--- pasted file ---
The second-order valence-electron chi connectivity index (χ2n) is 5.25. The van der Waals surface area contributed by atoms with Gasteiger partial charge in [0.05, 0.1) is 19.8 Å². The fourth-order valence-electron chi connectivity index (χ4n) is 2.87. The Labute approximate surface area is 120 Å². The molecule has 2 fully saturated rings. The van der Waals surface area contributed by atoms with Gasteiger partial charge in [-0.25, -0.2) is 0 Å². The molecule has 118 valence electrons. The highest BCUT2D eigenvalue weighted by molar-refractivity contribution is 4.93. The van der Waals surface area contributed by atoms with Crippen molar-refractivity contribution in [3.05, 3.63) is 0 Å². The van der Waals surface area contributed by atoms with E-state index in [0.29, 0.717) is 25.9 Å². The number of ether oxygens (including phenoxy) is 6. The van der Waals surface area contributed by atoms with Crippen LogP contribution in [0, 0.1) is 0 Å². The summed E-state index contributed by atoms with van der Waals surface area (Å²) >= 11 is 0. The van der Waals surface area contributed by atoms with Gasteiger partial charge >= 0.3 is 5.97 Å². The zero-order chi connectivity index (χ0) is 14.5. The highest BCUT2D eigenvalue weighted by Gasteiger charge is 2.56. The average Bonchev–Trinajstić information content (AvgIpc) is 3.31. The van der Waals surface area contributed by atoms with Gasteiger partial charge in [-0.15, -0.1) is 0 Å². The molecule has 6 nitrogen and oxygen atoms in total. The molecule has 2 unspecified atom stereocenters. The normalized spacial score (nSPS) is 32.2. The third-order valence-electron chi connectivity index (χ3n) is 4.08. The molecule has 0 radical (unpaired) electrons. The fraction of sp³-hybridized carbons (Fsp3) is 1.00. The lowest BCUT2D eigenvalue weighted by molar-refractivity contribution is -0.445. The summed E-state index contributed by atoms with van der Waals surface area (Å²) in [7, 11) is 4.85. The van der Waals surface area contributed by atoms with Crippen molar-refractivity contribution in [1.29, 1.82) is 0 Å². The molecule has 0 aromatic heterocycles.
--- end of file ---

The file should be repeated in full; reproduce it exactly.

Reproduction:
The second-order valence-electron chi connectivity index (χ2n) is 5.25. The van der Waals surface area contributed by atoms with Gasteiger partial charge in [0.05, 0.1) is 19.8 Å². The fourth-order valence-electron chi connectivity index (χ4n) is 2.87. The Labute approximate surface area is 120 Å². The molecule has 2 fully saturated rings. The van der Waals surface area contributed by atoms with Gasteiger partial charge in [-0.25, -0.2) is 0 Å². The molecule has 118 valence electrons. The highest BCUT2D eigenvalue weighted by molar-refractivity contribution is 4.93. The van der Waals surface area contributed by atoms with Crippen molar-refractivity contribution in [3.05, 3.63) is 0 Å². The van der Waals surface area contributed by atoms with E-state index in [0.29, 0.717) is 25.9 Å². The number of ether oxygens (including phenoxy) is 6. The van der Waals surface area contributed by atoms with Crippen LogP contribution in [0, 0.1) is 0 Å². The summed E-state index contributed by atoms with van der Waals surface area (Å²) >= 11 is 0. The van der Waals surface area contributed by atoms with Gasteiger partial charge >= 0.3 is 5.97 Å². The zero-order chi connectivity index (χ0) is 14.5. The highest BCUT2D eigenvalue weighted by Gasteiger charge is 2.56. The average Bonchev–Trinajstić information content (AvgIpc) is 3.31. The van der Waals surface area contributed by atoms with Gasteiger partial charge in [-0.15, -0.1) is 0 Å². The molecule has 6 nitrogen and oxygen atoms in total. The molecule has 2 unspecified atom stereocenters. The normalized spacial score (nSPS) is 32.2. The third-order valence-electron chi connectivity index (χ3n) is 4.08. The molecule has 0 radical (unpaired) electrons. The fraction of sp³-hybridized carbons (Fsp3) is 1.00. The lowest BCUT2D eigenvalue weighted by molar-refractivity contribution is -0.445. The summed E-state index contributed by atoms with van der Waals surface area (Å²) in [7, 11) is 4.85. The van der Waals surface area contributed by atoms with Crippen molar-refractivity contribution in [1.29, 1.82) is 0 Å². The molecule has 0 aromatic heterocycles.